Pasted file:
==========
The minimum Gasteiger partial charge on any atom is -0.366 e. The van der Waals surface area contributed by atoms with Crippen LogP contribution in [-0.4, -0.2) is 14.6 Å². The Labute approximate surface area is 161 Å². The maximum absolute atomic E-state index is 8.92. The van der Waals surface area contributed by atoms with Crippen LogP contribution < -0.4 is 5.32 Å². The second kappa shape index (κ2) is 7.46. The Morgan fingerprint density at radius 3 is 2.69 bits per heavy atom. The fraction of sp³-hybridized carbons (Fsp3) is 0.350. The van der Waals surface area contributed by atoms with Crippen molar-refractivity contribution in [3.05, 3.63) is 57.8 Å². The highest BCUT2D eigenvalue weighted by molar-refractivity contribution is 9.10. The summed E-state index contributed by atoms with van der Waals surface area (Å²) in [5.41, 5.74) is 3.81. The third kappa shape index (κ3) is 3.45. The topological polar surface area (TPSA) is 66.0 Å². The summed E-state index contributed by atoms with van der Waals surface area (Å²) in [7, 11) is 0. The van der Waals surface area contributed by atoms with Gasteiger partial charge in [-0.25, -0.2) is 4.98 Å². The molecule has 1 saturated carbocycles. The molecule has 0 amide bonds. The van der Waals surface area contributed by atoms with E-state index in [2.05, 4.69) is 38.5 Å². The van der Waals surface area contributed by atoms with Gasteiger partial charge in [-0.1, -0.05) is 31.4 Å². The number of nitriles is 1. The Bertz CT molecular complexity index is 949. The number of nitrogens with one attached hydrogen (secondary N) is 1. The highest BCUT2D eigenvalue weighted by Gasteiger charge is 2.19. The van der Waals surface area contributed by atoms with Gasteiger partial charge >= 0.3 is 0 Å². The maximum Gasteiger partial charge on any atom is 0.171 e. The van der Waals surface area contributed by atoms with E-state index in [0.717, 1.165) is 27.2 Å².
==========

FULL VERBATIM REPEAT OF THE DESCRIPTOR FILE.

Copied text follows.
The minimum Gasteiger partial charge on any atom is -0.366 e. The van der Waals surface area contributed by atoms with Crippen LogP contribution in [-0.4, -0.2) is 14.6 Å². The Labute approximate surface area is 161 Å². The maximum absolute atomic E-state index is 8.92. The van der Waals surface area contributed by atoms with Crippen LogP contribution < -0.4 is 5.32 Å². The second kappa shape index (κ2) is 7.46. The Morgan fingerprint density at radius 3 is 2.69 bits per heavy atom. The fraction of sp³-hybridized carbons (Fsp3) is 0.350. The van der Waals surface area contributed by atoms with Crippen molar-refractivity contribution in [3.05, 3.63) is 57.8 Å². The highest BCUT2D eigenvalue weighted by molar-refractivity contribution is 9.10. The summed E-state index contributed by atoms with van der Waals surface area (Å²) in [5.41, 5.74) is 3.81. The third kappa shape index (κ3) is 3.45. The topological polar surface area (TPSA) is 66.0 Å². The summed E-state index contributed by atoms with van der Waals surface area (Å²) in [7, 11) is 0. The van der Waals surface area contributed by atoms with Gasteiger partial charge in [-0.25, -0.2) is 4.98 Å². The molecule has 1 saturated carbocycles. The molecule has 0 amide bonds. The van der Waals surface area contributed by atoms with E-state index in [2.05, 4.69) is 38.5 Å². The van der Waals surface area contributed by atoms with Gasteiger partial charge in [-0.1, -0.05) is 31.4 Å². The number of nitriles is 1. The Bertz CT molecular complexity index is 949. The number of nitrogens with one attached hydrogen (secondary N) is 1. The highest BCUT2D eigenvalue weighted by Gasteiger charge is 2.19. The van der Waals surface area contributed by atoms with Gasteiger partial charge >= 0.3 is 0 Å². The maximum Gasteiger partial charge on any atom is 0.171 e. The van der Waals surface area contributed by atoms with E-state index in [0.717, 1.165) is 27.2 Å².